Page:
get a decent drug to treat it, I think they would use it
in a minute. The problem is there just haven’t been
any good obesity drugs, so I would like to see some investment
I don’t think pharmaceuticals are the be all, end all. But to
vilify them constantly, you’re taking something out of your arsenal
before you even try it and I think that’s really short-sighted.
One reason the industry is not willing to invest in it is because there’s
such a strong, and to a certain degree justifiable, disliking of them
because of phen-phen and redux (drugs that were recalled), and the
amphetamines of the ‘70s and ‘60s.
Generally speaking, you’ve seen two models: either drugs that
speed up the metabolism and inhibit eating, or drugs that cause you
to purge; and they don’t work very well. They really need to
find a drug that maybe increases thermogenesis or depresses appetite
in a less invasive way. That’s why you’re seeing research
now on pharmacogenomics: looking at chemical to gene interactions,
like the focus on leptin and braelin and various hormones that regulate
hunger and satisfaction. They’ve finally realized that just jacking
up your system to run at a higher level or causing your system to purge
really has its limits; and people aren’t willing to spend money
on it and doctors aren’t willing to prescribe it.
Can you talk about the concept of “grazing” (eating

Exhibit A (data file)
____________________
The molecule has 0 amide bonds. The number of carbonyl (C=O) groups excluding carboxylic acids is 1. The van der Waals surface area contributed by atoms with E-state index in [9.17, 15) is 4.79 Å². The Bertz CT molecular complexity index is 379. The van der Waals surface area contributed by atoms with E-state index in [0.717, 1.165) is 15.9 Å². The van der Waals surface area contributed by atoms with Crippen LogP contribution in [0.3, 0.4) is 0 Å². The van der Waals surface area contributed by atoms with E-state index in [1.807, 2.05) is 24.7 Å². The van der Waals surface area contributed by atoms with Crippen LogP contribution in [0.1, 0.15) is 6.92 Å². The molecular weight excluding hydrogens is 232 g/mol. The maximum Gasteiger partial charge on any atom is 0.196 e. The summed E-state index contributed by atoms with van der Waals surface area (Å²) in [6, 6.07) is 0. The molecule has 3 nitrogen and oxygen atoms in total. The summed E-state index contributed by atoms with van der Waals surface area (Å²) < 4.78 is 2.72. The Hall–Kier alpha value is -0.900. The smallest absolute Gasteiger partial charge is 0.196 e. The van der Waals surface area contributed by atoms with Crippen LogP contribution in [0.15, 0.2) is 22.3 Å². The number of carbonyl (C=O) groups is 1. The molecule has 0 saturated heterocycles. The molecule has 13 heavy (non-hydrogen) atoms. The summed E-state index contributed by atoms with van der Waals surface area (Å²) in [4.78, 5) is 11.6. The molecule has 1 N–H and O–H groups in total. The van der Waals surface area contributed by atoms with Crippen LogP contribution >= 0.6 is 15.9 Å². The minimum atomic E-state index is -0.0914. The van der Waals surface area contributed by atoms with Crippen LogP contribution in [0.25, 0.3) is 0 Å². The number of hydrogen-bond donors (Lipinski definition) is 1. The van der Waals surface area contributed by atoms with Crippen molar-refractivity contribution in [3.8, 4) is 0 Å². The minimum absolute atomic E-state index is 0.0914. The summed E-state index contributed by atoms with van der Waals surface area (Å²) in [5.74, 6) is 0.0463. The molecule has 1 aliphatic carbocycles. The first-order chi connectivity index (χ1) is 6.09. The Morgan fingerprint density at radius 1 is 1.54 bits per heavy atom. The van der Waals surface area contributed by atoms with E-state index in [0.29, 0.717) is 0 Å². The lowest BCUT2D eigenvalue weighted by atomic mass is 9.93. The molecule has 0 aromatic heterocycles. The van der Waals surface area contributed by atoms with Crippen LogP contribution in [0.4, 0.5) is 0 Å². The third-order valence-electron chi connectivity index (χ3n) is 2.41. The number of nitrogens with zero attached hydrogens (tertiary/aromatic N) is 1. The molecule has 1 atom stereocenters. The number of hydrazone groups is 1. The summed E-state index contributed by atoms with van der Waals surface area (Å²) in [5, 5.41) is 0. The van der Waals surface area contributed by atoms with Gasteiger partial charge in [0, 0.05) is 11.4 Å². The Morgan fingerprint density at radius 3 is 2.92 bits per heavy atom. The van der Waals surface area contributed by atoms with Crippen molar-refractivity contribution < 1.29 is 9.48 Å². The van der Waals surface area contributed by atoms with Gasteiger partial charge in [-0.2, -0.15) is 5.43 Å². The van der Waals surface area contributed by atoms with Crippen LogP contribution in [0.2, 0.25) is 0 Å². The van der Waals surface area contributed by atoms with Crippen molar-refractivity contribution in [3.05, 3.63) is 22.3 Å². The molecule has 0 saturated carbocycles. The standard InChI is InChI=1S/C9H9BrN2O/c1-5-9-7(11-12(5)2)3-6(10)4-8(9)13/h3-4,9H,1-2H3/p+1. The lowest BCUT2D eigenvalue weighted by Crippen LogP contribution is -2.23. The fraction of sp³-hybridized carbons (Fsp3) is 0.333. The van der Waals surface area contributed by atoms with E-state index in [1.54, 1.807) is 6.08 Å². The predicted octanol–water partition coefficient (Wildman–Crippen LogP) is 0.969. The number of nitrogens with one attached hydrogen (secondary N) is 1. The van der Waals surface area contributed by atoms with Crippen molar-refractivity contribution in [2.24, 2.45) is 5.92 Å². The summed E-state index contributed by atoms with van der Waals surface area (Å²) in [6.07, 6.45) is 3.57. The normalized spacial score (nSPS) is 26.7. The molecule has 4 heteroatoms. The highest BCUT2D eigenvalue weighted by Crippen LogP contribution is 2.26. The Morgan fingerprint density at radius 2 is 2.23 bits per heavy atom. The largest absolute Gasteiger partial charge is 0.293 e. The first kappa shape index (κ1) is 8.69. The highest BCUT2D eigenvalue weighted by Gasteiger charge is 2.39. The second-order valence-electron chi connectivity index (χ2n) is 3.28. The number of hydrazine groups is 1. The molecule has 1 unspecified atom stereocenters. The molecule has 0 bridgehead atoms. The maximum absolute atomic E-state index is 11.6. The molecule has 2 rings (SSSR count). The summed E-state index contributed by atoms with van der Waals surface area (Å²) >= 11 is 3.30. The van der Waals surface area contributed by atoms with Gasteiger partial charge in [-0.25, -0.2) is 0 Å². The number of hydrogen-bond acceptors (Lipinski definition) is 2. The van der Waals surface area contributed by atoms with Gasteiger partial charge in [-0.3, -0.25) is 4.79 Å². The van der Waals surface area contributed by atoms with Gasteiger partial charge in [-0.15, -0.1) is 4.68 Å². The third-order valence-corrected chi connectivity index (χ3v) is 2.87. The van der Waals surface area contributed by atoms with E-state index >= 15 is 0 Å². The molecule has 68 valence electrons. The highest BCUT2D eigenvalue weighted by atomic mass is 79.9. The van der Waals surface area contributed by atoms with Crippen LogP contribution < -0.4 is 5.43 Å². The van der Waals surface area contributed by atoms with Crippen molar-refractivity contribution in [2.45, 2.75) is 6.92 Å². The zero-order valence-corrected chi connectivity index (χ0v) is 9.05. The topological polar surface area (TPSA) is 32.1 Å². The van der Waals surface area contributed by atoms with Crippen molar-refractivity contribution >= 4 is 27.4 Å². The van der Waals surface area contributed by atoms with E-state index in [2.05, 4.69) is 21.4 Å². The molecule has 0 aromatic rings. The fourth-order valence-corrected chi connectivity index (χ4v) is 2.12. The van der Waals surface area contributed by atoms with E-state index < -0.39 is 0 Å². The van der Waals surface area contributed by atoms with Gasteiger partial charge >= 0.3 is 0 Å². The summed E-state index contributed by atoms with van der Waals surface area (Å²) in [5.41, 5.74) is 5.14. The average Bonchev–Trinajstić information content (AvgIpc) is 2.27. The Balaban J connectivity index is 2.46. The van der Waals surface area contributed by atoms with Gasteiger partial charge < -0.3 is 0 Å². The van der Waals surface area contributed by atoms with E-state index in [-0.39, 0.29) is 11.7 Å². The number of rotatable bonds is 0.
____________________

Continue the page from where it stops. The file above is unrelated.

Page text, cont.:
smaller, more numerous meals throughout the day)—and
the myth that it is?
That really took off in the ‘80s when nutritionists and people
like that were saying it’s better to graze and eat a lot of small
meals throughout the day. What we know now is, in a perfect world,
for someone who’s very active, eating perfect food, that may
be true, but we don’t live in that world. The fact is, the more
often you eat, the more often you put your body in a post-prandial
state of metabolism, which favors the storage of fat. Grazing became
a license to just eat whenever you wanted to; it was like the last
boundary was taken away. What we got as a result was a really insidious
environment in which we don’t feel any shame for any overconsumption.
Are you a vegetarian?
No. I was at one time, but I’m not now. Vegetarianism I think
is a great thing if it’s done the right way, but most people
don’t do it the right way. They end up eating a lot of starch,
they get a very strong insulinemic response and end up getting fat.
Then they start eating a regular diet and start bad-mouthing vegetarianism.